By Patsy R. Brumfield/NEMS Daily Journal
JACKSON – Keir D. Sanders’ attorney said he’ll ask for a rehearing before the Mississippi Court of Appeals, which by a 6-3 vote this week denied his client’s appeal of a life sentence for the 1985 death of his grandmother.
Sanders went on trial in Lee County in 2008 for a double murder in Tishomingo County.
Among the issues for the appeals court was how a jury could find Sanders sane for his grandmother’s murder and insane when he killed his grandfather just minutes before.
Circuit Judge Thomas Gardner III ordered him to serve his life sentence before the commitment sentence could begin.
“I will definitely ask for a rehearing with the Court of Appeals,” Hunter Aikens, Sanders’ attorney with the Mississippi Office of Indigent Appeals, said after Tuesday’s decision.
Aikens questioned the jury’s inconsistent verdicts, as well as a variety of alleged errors during the trial. The appeal also argued that the overwhelming evidence indicated Sanders was insane when he committed the murders.
If the rehearing is denied, Aikens said he will take the appeal to the state Supreme Court.
Sanders was accused of shooting and bludgeoning his grandfather, W.D. Sanders, while the elderly man was cooking breakfast, then shooting his grandmother, Elma Sanders, while she was lying in bed. He went missing soon after the deaths and was not arrested until some 20 years later.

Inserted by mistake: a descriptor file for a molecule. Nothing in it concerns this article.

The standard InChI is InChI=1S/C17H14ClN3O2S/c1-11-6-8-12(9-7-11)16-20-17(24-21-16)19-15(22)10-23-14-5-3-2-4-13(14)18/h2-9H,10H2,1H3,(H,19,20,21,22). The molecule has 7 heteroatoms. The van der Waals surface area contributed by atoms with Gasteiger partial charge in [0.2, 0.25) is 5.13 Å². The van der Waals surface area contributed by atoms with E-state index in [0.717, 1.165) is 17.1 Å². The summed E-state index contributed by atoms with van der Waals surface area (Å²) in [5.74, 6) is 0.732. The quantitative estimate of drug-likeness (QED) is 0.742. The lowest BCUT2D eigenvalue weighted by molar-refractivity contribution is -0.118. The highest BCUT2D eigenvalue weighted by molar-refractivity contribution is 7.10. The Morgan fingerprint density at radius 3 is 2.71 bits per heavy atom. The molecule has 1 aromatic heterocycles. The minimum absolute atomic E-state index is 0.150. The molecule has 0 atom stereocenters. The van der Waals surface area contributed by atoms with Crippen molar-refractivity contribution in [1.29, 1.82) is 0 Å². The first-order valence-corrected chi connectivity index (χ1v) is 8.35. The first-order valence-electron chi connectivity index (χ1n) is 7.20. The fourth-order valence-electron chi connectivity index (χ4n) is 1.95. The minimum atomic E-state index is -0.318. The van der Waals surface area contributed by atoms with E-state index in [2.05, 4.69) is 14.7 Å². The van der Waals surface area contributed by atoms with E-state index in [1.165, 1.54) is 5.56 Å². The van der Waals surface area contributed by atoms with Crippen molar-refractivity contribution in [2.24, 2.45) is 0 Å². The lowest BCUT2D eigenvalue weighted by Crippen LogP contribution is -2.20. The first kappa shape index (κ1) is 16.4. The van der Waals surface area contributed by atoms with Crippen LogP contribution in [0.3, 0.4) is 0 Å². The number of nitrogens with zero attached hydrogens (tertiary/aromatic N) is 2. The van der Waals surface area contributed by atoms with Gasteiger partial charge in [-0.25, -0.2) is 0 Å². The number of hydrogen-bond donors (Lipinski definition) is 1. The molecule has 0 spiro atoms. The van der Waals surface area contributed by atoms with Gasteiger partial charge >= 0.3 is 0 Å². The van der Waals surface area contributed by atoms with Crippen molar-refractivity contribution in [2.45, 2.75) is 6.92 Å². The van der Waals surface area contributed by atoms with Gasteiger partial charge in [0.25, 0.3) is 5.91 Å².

Mrs. Sanders wrote “KD shotgun” on the floor using her own blood, police testified.
Writing for the majority, Judge Larry Roberts said after a thorough review of the record, the evidence does not weigh heavily against the jury’s findings.
Roberts also agreed Gardner was correct to require Sanders to serve the life sentence before being conveyed to a state mental hospital on the insanity verdict.
However, Judge David Ishee, joined by judges Leslie King and Donna Barnes, disagreed. The dissent termed the murder conviction “an unconscionable injustice” and said the evidence did not support the jury’s verdict, saying the state did not prove Sanders’ sanity beyond a reasonable doubt.
Ishee also noted concerns by a jury question to Gardner, asking what the minimum sentence would be for someone found to be insane and a danger to the public, especially if the defendant would ever be free to walk the streets. The judge did not answer.
Ishee writes that he would reverse the conviction and sentence and send the case back for a new trial.
Contact Patsy R. Brumfield at (662) 678-1596 or email@example.com.